Sunday, September 13, 2009

More visas

The Obama administration has always been applying incremental and gradual (even glacial) pressure on the Honduran coup government. The latest is taking away the diplomatic and tourist visas of 17 coup government officials, including Robert Micheletti. He was miffed:

He complained that the letter addressed him “not as the president of Honduras” but as speaker of Congress, his position before elected head of state Mel Zelaya was dragged from the presidential palace on June 28 and flown to Costa Rica.


An important question is whether these and other measures will hold after the November presidential election. Talking to the press, Micheletti repeated for the Nth time that he would not accept the San José Accord, and therefore there is no more negotiation. Thus, for the Nth time he demonstrates his belief that Honduras can make it to November, at which point the pressure will subside.

And if my counting is correct, then the Honduran crisis is at the halfway point between the coup and the election.

Days since the coup: 77
Days until the scheduled presidential election: 77


Anonymous,  1:34 PM  

I wonder what you think the world will or should do after the elections are held and a new president sworn in, if Zelaya is not reinstated. It will be too late to request that Zelaya return, so then what?

Nell 3:02 PM  

Long before the elections, Anon, there are many more buttons to push to end the coup and restore the constitutional order. But the only chance of these elections having a shred of legitimacy, and being recognized, is for those buttons to be pushed soon:

- Some 170 more visa cancellations are coming.

- Freezing of coup participants' accounts in U.S. financial institutions. This would do the trick, IMO, and should have been done back in July.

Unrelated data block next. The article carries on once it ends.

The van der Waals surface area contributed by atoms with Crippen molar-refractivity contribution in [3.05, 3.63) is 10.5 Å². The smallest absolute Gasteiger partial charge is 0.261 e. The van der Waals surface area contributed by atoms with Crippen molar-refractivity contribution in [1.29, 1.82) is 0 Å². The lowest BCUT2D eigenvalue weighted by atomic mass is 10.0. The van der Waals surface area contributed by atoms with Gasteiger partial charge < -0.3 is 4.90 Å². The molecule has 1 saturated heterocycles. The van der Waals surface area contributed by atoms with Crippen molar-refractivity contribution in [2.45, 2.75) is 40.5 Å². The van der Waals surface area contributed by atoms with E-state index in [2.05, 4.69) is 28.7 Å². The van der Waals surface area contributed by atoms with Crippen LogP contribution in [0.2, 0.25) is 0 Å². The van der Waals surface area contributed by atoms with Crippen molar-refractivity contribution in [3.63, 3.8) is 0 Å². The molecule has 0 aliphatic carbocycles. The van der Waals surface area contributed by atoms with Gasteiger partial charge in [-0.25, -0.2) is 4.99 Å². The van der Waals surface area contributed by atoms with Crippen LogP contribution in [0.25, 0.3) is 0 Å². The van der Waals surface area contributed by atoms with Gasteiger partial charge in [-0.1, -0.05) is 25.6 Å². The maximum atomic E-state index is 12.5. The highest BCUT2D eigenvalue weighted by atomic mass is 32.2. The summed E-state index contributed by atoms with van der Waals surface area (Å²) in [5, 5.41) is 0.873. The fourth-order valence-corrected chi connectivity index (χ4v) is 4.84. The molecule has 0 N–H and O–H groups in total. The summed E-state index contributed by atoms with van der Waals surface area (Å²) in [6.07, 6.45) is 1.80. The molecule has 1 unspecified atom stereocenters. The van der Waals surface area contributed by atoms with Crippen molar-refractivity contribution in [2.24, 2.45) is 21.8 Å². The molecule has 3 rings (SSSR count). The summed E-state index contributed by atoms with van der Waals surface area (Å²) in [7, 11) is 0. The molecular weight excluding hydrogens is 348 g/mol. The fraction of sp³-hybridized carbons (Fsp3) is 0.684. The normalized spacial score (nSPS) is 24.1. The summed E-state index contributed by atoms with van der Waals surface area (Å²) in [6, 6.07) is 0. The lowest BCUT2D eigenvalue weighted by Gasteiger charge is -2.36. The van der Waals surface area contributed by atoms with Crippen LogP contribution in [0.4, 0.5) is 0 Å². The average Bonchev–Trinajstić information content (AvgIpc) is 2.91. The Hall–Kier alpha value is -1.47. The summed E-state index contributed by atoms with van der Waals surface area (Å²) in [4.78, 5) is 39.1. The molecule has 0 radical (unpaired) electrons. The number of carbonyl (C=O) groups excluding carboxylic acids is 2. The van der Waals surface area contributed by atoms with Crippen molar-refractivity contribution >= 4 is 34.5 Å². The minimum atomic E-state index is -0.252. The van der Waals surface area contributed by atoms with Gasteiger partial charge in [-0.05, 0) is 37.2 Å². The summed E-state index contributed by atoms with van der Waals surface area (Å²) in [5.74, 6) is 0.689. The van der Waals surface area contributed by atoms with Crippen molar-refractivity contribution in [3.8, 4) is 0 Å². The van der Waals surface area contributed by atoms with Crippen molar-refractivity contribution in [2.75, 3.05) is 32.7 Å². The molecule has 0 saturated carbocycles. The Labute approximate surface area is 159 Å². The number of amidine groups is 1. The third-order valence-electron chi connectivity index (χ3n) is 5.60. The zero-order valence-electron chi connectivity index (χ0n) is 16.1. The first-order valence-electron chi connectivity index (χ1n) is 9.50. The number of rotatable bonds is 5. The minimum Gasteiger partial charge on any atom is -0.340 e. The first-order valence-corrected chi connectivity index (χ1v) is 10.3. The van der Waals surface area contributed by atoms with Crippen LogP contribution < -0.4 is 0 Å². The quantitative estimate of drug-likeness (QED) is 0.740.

- Formal designation of a military coup. This would mean the departure of the U.S. troop "guests" from Soto Cano, the full cutoff of foreign aid (except for the bogus "democracy promotion" funds that go to coup-supporting COHEP and NGOs run by the oligarchs' families), and the formal withdrawal of the U.S. ambassador.

- The EU is about to cut its money completely, and suspend negotiations on a Central America-wide unified trade arrangement.

You're dreaming if you think the world is just going to turn the page on this.

Anonymous,  3:40 PM  

well, I think you are dreaming if you think that if Zelaya is still not in power when the next president is sworn in, somehow this will continue. What do you think the US and the other countries are going to demand at that time? Zelaya's term will be over.

Greg Weeks 4:41 PM  

This is something I have been thinking about posting on, though right now there is a lot of time left so it has to be speculative and I am still pondering the implications.

The bottom line, though, is that if the U.S. and Latin America fail to exert enough pressure to force some sort of negotiated solution before the election (or perhaps the swearing-in of whoever is elected) then they cannot make their current demand anymore (i.e. Zelaya returns).

Anonymous,  5:25 PM  

What if after the elections are held they let Zelaya in, just for the last few weeks? Would everyone be OK with that?

Greg Weeks 5:35 PM  

There is no such thing as "everyone." But I had wondered along similar lines.

leftside 2:44 AM  

At this point, with the world's acceptance of the elections increasingly in doubt (due to tough statements from UNASUR, a half-way decent statement from Washington and yesterday's cut-off of election aid by the UN), I would not be surprised to see the establishment (and candidates) exert some pressure on Micheletti. Trouble is, a stubborn mule' ego and pride is on the line. The world - and the US in particular - can not be seen to back down from their words on the election one iota.

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